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The tomb of Eleftherios Venizelos above Chania
The Cretan politician Eleftherios Venizelos has given names to
many squares and streets in Greece. If the name feels familiar: Athens'
airport is named after him.
The tomb of Eleftherios Venizelos above Chania.
Eleftherios Venizelos was born in Chania in 1864 in what was then Turkish-occupied Crete. After studying law in Athens, he moved back to Crete, where he later became the leader of the Liberal Party. He was the initiator of the uprising against the Turks in 1897. He also started an armed uprising in the village of Theriso in 1905 with the aim of uniting Crete with the rest of Greece.
In 1910, he moved back to the mainland where he became Prime minister. However, he was forced to resign after a schism with King Constantine I. But he returned as Prime minister after an election victory in 1915, but was forced to resign again the same year. Eleftherios proclaimed his own government in Thessaloniki and organized a military revolt that forced the king to abdicate.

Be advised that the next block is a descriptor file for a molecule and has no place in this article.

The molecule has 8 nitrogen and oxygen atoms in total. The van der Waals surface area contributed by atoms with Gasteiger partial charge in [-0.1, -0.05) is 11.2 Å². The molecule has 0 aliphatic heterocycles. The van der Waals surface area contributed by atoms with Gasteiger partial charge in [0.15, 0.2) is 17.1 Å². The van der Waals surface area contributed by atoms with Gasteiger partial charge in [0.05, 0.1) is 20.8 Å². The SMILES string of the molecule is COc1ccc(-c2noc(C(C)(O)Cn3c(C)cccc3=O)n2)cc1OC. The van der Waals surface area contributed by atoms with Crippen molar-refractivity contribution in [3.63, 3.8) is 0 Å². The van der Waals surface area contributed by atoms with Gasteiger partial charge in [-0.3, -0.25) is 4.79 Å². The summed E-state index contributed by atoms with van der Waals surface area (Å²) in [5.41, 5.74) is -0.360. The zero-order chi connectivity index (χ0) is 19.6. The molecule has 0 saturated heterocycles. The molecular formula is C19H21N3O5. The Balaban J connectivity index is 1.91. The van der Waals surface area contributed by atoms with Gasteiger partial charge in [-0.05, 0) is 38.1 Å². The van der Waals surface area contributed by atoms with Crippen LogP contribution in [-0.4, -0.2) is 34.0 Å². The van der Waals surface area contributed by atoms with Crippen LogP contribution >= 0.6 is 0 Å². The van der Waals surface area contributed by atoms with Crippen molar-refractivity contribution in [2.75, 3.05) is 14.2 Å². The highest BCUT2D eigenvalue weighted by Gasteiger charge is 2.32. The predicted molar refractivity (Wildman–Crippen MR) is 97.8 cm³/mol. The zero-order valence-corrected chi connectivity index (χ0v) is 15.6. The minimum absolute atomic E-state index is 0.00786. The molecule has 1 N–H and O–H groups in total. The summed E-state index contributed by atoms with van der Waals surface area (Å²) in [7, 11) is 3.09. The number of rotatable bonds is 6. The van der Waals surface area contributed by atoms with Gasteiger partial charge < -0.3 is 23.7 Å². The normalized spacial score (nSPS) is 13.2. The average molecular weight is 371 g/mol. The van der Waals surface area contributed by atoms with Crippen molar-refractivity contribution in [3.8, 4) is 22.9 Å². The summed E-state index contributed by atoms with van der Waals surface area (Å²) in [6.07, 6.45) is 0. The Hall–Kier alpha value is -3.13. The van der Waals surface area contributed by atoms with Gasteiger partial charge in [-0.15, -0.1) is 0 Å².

The beautiful park where Eleftherios Venizelos' tomb is located.
In 1923 he won the election again and forced the new King George II to leave the country, after which Greece became a republic. But in 1935 he made a mistake when he led a failed uprising in Crete, and he was forced into exile and George II was able to return to Greece.
The tomb of his son Sophocles Venizelos is next to the tomb of his father Eleftherios Venizelos.
Eleftherios Venizelos died in exile in Paris in 1936. His tomb, and also his son Sophocles' tomb, is beautifully situated in a park on the hill of Profitis Elias on the Akrotiri Peninsula (where Chania Airport is located). The view to the town of Chania is breathtaking, as you can see in the picture below. Can a grave have a more beautiful location than this? Hardly. Sophocles Venizelos was also Prime minister on several occasions.
View of Chania from the tomb of Eleftherios Venizelos.
The sunset in Chania seen from the tomb of Eleftherios Venizelos.
Here is also the statue of Spyros Kayaledakis who during the Russian bombardment of Chania in 1897 held the Greek flag with his body after the flagpole had been destroyed. His courageous action was witnessed by the admirals of the Great Powers and they ordered that the bombings should be stopped.
The statue of Spyros Kayaledakis.